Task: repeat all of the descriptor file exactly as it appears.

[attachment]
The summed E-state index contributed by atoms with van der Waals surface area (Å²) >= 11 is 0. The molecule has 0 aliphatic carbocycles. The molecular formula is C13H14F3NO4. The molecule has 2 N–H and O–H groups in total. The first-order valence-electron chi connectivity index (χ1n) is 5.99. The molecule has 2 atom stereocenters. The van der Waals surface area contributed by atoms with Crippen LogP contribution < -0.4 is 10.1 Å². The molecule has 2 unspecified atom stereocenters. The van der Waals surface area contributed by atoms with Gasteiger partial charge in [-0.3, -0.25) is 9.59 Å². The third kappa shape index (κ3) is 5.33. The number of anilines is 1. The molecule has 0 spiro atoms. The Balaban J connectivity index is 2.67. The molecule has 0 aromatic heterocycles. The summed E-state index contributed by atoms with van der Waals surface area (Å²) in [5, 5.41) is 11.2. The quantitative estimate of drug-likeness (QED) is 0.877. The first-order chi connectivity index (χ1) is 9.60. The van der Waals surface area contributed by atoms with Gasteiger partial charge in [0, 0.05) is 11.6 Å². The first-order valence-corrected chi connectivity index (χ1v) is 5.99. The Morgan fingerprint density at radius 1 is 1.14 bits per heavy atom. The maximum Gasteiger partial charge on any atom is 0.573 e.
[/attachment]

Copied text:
The summed E-state index contributed by atoms with van der Waals surface area (Å²) >= 11 is 0. The molecule has 0 aliphatic carbocycles. The molecular formula is C13H14F3NO4. The molecule has 2 N–H and O–H groups in total. The first-order valence-electron chi connectivity index (χ1n) is 5.99. The molecule has 2 atom stereocenters. The van der Waals surface area contributed by atoms with Crippen LogP contribution < -0.4 is 10.1 Å². The molecule has 2 unspecified atom stereocenters. The van der Waals surface area contributed by atoms with Gasteiger partial charge in [-0.3, -0.25) is 9.59 Å². The third kappa shape index (κ3) is 5.33. The number of anilines is 1. The molecule has 0 spiro atoms. The Balaban J connectivity index is 2.67. The molecule has 0 aromatic heterocycles. The summed E-state index contributed by atoms with van der Waals surface area (Å²) in [5, 5.41) is 11.2. The quantitative estimate of drug-likeness (QED) is 0.877. The first-order chi connectivity index (χ1) is 9.60. The van der Waals surface area contributed by atoms with Gasteiger partial charge in [0, 0.05) is 11.6 Å². The first-order valence-corrected chi connectivity index (χ1v) is 5.99. The Morgan fingerprint density at radius 1 is 1.14 bits per heavy atom. The maximum Gasteiger partial charge on any atom is 0.573 e.